I always thought Carrie Brownstein was the more punk rock of the ladies in Sleater Kinney. I always thought she had the fire, the anger, and the edge that counteracted Corrin Tucker’s more feminine approach. I was wrong. So wrong.
I’m a sucker for trumpets, especially when they sound this damn dreamy.
73. “Theme From ‘Cheers””
Looking back on my year, one memory that stands out the most is when me and BDWPS contributer PtheStudP visited Cheers in downtown Boston. After a two-hour marathon at a beer festival, our tour guide Steph led us to Cheers where her friend Justin was bartending. What I thought was going to a quick tourist visit turned into hours of drunken splendor. Soon the variety of beers and shots somehow turned into a night of boisterous chanting of “U-S-A!”, “Lord-By-ron!”, and “Tom Arn-old!” This song brings me back to that night, not necessarily because of the reference to Cheers in the title, but the chorus that could have easily been one of our chants that night: “So let’s get fucked up, and let’s pretend we’re all okay, and if you’ve got something you can’t live with, save it for another day. Save it for another day.”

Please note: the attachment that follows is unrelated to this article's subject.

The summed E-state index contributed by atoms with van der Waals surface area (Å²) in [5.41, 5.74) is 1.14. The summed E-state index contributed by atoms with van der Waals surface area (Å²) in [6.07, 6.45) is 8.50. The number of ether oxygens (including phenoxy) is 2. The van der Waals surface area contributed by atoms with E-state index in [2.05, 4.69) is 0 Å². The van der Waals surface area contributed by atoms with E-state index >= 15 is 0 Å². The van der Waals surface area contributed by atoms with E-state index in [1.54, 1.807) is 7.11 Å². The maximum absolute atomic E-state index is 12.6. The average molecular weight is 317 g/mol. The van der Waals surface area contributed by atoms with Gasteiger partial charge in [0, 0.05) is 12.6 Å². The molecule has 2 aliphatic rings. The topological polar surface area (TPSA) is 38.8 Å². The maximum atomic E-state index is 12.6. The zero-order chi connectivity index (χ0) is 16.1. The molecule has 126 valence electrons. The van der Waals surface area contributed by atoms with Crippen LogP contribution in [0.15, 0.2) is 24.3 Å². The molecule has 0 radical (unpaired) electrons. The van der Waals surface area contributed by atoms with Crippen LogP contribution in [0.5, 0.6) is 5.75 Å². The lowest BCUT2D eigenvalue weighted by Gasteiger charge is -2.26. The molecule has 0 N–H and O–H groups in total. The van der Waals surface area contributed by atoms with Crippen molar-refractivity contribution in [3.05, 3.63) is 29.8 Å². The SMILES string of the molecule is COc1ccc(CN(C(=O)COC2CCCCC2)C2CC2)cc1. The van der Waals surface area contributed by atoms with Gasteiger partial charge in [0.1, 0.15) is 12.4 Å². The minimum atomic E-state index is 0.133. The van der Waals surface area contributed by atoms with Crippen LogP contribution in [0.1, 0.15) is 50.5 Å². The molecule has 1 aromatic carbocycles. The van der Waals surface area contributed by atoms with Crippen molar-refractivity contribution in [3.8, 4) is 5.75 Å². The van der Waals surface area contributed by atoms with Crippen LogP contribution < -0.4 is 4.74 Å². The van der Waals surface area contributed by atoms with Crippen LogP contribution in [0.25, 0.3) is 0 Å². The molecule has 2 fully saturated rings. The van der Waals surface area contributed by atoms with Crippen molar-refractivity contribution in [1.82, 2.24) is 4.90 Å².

72. “Bloodbuzz Ohio”
After carrying The National’s Matt Berninger to Ohio, I’d like that same swarm of bees to visit Jim Tressel’s house.
71. “Tame On the Prowl”
In most cases, my adoration of The Medications stems from trying to untangle the vine of intertwined guitar licks in each song. “Tame On the Prowl” continues this tradition, but also features a melody that will quickly wrap around your Hippocampus.
70. “Whores; The Movie”
Not only is “Whores; The Movie” a stellar song, but it would also make a great movie (preferably in 3-D).
69. “Leave You Forever”
I could never leave this song forever.
68. “Apartment Wrestling”